Biden Weighs Declaring ‘Public Health Emergency’ Over Abortion Access

President Joe Biden told reporters Sunday that he is pondering declaring a “public health emergency” to enable a federal effort to keep abortions going.

The president said he was talking to his staff about his authority to take such a measure. The announcement last week of an executive order did little to quiet the storm of criticism within Democratic ranks that the White House had done too little to ensure access.

Biden acknowledged the constitutional reality that he does not have the power to countermand the Supreme Court and restore Roe v. Wade. He said, again correctly, that it will take legislation from Congress for that to happen and of course urged voting for more Democrats.

It also followed a Friday comment by the head of the White House Gender Policy Council. Jennifer Klein said in a briefing that the declaration of a public health emergency is on the table.

However, White House officials already expressed concerns that the move is legally dubious and could be ineffective if implemented. It would also unquestionably face multiple legal challenges.

Klein on Friday doubted the effectiveness of declaring a public health emergency over abortion. She noted it only frees up a limited amount of funding and doesn’t present much additional legal authority.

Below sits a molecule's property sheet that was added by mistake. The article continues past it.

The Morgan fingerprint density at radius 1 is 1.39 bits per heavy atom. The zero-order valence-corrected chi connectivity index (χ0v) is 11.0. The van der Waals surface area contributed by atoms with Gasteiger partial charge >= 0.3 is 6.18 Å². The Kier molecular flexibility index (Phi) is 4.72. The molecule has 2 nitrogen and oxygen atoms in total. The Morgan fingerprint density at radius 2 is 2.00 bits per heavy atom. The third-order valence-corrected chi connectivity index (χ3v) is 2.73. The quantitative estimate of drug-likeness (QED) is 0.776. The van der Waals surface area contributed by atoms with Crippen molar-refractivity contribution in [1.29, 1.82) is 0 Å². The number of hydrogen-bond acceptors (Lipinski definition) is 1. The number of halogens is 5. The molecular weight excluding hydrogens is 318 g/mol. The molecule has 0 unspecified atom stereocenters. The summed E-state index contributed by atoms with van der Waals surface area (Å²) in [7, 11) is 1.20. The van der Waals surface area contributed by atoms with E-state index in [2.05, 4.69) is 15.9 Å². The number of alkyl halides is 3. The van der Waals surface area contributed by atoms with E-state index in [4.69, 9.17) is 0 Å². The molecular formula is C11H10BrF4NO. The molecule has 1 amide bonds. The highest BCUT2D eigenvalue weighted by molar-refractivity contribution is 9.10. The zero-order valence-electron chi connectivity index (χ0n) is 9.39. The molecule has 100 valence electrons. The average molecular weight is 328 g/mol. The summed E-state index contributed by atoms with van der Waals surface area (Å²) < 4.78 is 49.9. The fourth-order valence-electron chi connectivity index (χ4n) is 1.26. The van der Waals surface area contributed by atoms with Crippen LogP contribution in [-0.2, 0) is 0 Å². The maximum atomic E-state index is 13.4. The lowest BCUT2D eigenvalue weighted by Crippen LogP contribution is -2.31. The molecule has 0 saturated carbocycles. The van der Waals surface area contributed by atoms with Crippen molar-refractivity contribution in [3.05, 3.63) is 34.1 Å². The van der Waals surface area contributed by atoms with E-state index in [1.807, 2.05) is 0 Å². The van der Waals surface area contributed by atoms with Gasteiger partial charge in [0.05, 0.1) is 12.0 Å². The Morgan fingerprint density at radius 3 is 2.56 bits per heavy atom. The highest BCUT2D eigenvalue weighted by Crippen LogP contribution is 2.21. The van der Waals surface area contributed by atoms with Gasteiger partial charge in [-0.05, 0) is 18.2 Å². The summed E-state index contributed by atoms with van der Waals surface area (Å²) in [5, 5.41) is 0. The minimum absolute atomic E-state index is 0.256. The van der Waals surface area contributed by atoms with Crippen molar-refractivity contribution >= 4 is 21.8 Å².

In other words, as she said, it appears to not be “a great option.”

Thousands of abortion supporters rallied in the nation’s Capital Saturday, gathering in Franklin Square before marching to the White House. Organizers called it an act of civil disobedience as the demonstrators congregated in front of the White House fence for a 45-minute sit-in.

The gathering mixed chants of “bans off our bodies” with “stand up Joe Biden.”

Just the day before, Biden signed an executive order within the limits of his authority to uphold abortion. It ensured the Justice Department will defend access to aborton medication and that Medicaid may fund out-of-state travel for women who live where abortion is restricted or banned.

The measure attempted to quiet activists’ protest that the White House was slow to take action after the Supreme Court overturned Roe v. Wade. As was obvious on Saturday, it had little if any effect.